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Don't Be Afraid of the Dork

Covered in dog hair, Obsessed with books, Wondering what it's all about. I suspect the answer is ice cream and the ocean.

New York in the Mid-Nineteenth Century was Bad Y'all

Seven for a Secret - Lyndsay Faye

Format: Audio from Library
Narrated By: Steven Boyer
Original Publication Year: 2013
Genre(s): Mystery, Historical
Series: Timothy Wilde Series #2
Awards: NA

I accidently broke my solemn rule with this book and jumped into a sequel before reading book one.   It took me two or three chapters of frustration before I realized what I had done - I kept getting irritated at how I felt dropped into a world I should already know details about.  Because of this I recommend that book one be read first! I did continue reading, however, despite my anal retentive self nagging to stop.  I was interested enough, if slightly confused, to keep listening, which I think says something positive about the book’s appeal.

Timothy Wilde is a young (late 20s) “copper star” (aka policemen) in New York in the middle of the 19th century.  He is one of a small group of policemen that are prized for their brains and specialize in solving the most serious crimes.  He is assigned to investigate a stolen painting and after success solving that crime is thrust into a convoluted case involving free blacks, slave catchers, missing family members and corrupt politics.  New York and America is explored in all its squalid mid-1800s glory which at times is really interesting and at times gets a little tiresome.

Faye did a great job creating an authentic-seeming historic New York and her plot is complex and interesting. There are many references to characters and relationship histories from book one, so, again, this would likely have been a richer reading experience if I’d read the books in order. 

While my overall impression of the book is good, I do for some reason find it easier to articulate some things that didn’t work for me.  The main obstacle I ran into while reading is that I felt preached at – Timothy is very earnest, self-righteous and filled with indignation.  The story touches on many of the social issues of the day: slavery, exploitation of children in a myriad of horrible ways, corrupt politicians, poverty.  I’m 100% on board with the fact that these are all horrible, horrendous atrocities and didn’t really feel like I needed to be convinced that they are bad.  Faye lingers and sometimes seemed to detour so that she could really focus in on these issues and frankly it got tiresome and detracted from the story.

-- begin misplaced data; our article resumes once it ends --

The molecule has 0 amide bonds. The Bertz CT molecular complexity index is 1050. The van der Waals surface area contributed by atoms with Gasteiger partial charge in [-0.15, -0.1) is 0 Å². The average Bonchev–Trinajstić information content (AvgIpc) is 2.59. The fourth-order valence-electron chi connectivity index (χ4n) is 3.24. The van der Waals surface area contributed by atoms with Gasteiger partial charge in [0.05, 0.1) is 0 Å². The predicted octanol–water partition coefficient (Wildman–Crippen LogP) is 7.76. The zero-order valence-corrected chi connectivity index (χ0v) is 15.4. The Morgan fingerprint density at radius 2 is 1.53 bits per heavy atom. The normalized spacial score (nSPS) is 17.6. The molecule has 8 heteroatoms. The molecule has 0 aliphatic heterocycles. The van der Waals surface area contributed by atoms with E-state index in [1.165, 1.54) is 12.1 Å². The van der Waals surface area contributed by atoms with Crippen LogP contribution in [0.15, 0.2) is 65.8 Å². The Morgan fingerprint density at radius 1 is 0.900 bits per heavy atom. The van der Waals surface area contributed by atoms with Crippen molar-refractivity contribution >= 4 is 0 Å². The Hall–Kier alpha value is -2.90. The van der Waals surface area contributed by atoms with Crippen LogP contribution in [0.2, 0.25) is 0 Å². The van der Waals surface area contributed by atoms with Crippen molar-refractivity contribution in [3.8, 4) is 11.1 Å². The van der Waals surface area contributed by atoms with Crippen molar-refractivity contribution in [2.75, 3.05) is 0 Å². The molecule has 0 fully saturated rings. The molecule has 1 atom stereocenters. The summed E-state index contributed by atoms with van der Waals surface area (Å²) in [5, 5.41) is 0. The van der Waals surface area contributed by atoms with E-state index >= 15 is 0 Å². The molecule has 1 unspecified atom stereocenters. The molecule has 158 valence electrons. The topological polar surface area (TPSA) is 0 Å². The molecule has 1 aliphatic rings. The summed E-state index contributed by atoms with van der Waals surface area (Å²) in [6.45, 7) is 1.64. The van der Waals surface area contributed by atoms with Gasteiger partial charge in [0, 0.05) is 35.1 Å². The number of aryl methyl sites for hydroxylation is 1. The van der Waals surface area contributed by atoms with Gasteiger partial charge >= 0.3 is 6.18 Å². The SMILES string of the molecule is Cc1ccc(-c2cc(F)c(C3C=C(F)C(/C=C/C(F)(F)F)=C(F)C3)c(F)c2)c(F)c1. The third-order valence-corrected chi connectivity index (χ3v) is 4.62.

It also, eventually, led me to find Timothy tiresome because he is the reader’s lens and he is pretty much in a constant state of righteous indignation.  I found his brother Valentine more intriguing as he is more practical, worldlier, more brilliant, a little corrupt and violent but in his way doing more good than his very naïve brother.  I think I would have enjoyed seeing the book focus on Valentine more but I do love a complicated hero so maybe it is just me. 

The final verdict is that despite some lags in enjoyment and my stupidity in inadvertently skipping book one, I overall liked the book. I like the time period and particularly crime stories set in that period so I was probably pretty inclined to like it.  Faye is a good writer at the sentence level which provides a further boost.  I was pretty fascinated with the details about the political system at the time. I do think, however, that I like Stephanie Pintoff’s series that starts with In The Shadow of Gotham better though it is set a bit later (turn of the century, I think).  Pintoff’s series has less complex storylines but is more focused and narratively driven with strong characters and interesting relationships.  So if you liked this book I would check her series out as well.

Finally, the reader for the audio book worked well as the narrator Timothy Wilde and distinguishes the other characters well and subtly.